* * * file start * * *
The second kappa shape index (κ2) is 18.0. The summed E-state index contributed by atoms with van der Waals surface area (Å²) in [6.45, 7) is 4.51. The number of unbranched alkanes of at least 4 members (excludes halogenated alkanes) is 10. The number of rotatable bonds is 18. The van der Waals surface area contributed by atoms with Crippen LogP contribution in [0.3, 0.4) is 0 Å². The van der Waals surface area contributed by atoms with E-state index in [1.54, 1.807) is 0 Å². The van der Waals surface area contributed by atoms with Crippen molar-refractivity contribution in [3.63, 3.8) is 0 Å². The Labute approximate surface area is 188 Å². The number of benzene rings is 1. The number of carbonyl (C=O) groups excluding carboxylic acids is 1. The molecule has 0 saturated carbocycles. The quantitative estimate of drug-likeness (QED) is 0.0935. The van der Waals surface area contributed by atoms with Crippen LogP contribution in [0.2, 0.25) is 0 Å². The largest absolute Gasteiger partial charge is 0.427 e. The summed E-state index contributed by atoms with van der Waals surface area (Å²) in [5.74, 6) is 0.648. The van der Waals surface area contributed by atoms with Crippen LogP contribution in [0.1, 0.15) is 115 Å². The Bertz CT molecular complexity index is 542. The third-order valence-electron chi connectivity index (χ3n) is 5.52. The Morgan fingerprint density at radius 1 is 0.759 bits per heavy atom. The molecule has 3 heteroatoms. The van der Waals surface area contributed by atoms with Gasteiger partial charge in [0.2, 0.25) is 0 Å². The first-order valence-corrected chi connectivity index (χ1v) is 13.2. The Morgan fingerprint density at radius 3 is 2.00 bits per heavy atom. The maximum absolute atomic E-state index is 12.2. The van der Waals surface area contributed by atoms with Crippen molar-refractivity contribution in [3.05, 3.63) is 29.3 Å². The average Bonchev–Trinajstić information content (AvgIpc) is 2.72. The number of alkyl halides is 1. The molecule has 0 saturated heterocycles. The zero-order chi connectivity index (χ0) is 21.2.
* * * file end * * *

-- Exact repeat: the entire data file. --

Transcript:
The second kappa shape index (κ2) is 18.0. The summed E-state index contributed by atoms with van der Waals surface area (Å²) in [6.45, 7) is 4.51. The number of unbranched alkanes of at least 4 members (excludes halogenated alkanes) is 10. The number of rotatable bonds is 18. The van der Waals surface area contributed by atoms with Crippen LogP contribution in [0.3, 0.4) is 0 Å². The van der Waals surface area contributed by atoms with E-state index in [1.54, 1.807) is 0 Å². The van der Waals surface area contributed by atoms with Crippen molar-refractivity contribution in [3.63, 3.8) is 0 Å². The Labute approximate surface area is 188 Å². The number of benzene rings is 1. The number of carbonyl (C=O) groups excluding carboxylic acids is 1. The molecule has 0 saturated carbocycles. The quantitative estimate of drug-likeness (QED) is 0.0935. The van der Waals surface area contributed by atoms with Crippen LogP contribution in [0.2, 0.25) is 0 Å². The largest absolute Gasteiger partial charge is 0.427 e. The summed E-state index contributed by atoms with van der Waals surface area (Å²) in [5.74, 6) is 0.648. The van der Waals surface area contributed by atoms with Crippen LogP contribution in [0.1, 0.15) is 115 Å². The Bertz CT molecular complexity index is 542. The third-order valence-electron chi connectivity index (χ3n) is 5.52. The Morgan fingerprint density at radius 1 is 0.759 bits per heavy atom. The molecule has 3 heteroatoms. The van der Waals surface area contributed by atoms with Gasteiger partial charge in [0.2, 0.25) is 0 Å². The first-order valence-corrected chi connectivity index (χ1v) is 13.2. The Morgan fingerprint density at radius 3 is 2.00 bits per heavy atom. The maximum absolute atomic E-state index is 12.2. The van der Waals surface area contributed by atoms with Crippen molar-refractivity contribution in [3.05, 3.63) is 29.3 Å². The average Bonchev–Trinajstić information content (AvgIpc) is 2.72. The number of alkyl halides is 1. The molecule has 0 saturated heterocycles. The zero-order chi connectivity index (χ0) is 21.2.